British non-profit Lloyd’s Register Foundation and Denmark-based Blockchain Labs for Open Collaboration (BLOC) have joined forces in a new initiative that aims to use blockchain technology to ensure maritime safety.
The Lloyd’s Register Foundation is a charity which supports the advancement of engineering-related education, and funds research and development that enhances safety of life at sea, on land and in the air.
BLOC is an organization established to drive and deliver thought leadership, stakeholder capacity building, rapid demonstrator prototyping, and open, collaborative research and development within the maritime and energy industries and carbon markets. Its current maritime projects include single window blockchain systems for ports as well as blockchain based emissions and CO2 tracking and trading systems.
Called Maritime Blockchain Labs (MBL), the new initiative will explore the use of distributed ledger for the assurance and safety of critical infrastructure and drive new business models for the global maritime industry. MBL will also establish an ecosystem within the sector to foster innovation and collaboration between blockchain practitioners and industry actors, share knowledge and best practices, collectively define problems, and shape solutions that are open and interoperable.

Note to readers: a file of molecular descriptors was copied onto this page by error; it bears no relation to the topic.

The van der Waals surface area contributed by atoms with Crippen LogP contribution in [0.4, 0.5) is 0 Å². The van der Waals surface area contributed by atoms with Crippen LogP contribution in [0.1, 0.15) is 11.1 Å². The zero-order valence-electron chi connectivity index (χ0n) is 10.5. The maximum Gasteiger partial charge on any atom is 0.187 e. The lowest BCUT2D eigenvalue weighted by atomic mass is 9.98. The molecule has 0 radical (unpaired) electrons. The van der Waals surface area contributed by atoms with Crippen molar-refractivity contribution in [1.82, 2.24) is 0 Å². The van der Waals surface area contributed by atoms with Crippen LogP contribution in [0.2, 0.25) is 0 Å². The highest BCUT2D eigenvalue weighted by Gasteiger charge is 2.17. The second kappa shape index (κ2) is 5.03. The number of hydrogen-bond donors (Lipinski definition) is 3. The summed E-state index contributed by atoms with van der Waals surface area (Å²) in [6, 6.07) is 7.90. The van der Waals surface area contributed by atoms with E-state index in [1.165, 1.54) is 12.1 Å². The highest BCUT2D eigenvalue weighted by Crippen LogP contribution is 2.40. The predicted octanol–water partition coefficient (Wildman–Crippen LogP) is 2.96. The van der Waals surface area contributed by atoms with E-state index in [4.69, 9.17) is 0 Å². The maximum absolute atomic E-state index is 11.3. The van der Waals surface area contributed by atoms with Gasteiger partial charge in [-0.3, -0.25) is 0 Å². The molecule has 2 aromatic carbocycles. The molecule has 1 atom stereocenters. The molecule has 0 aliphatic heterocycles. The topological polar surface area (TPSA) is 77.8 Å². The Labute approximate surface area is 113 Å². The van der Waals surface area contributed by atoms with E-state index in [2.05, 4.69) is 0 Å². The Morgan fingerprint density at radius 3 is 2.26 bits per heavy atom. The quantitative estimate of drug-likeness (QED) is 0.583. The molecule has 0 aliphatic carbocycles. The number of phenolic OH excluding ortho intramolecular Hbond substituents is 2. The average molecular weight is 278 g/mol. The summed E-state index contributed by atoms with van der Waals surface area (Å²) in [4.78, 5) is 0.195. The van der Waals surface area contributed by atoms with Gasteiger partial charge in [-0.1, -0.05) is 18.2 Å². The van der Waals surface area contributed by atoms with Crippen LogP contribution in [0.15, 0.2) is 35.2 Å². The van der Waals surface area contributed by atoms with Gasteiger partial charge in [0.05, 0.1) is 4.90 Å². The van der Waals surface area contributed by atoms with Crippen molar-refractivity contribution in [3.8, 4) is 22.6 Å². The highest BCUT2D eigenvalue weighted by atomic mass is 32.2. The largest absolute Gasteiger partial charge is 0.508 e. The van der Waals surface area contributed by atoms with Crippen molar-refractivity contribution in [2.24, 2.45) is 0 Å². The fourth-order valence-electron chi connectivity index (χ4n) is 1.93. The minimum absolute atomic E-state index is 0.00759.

Over the next 18 months, MBL will work on developing three demo projects that will focus on aspects of risk and safety that can be addressed with distributed solutions. The demo projects will build, apply and model the use of distributed systems to create impacts that enhance safety of life and property at sea and serve as case examples to be shared with the community.
BLOC CEO Deanna MacDonald said the goal is to apply blockchain to real-world problems, with the aim of building secure and accessible global digital infrastructure for maritime, a sector where distributed systems offer so many opportunities for impactful advancement.
“Our objectives are twofold: to get real-world applications on the ground as soon as possible, and to share knowledge and methodologies among users,” MacDonald said. “Blockchain is fundamentally a collaborative technology and will only truly transform the industry if we are all working from the same, or interlinked, systems, rather than competing.”
Lloyd’s Register Foundation said that blockchain technologies have a potentially wide range of applications related to engineered systems and supply chains, particularly in helping to address safety challenges of sectors such as maritime.
“Maritime Blockchain Labs and its projects will drive intelligent, informed blockchain adoption in the maritime sector through demonstrator projects that will deliver first-hand, real-world insight of how these technologies can be applied, and how the industry can realize maximum benefit from their capabilities,” the foundation said.
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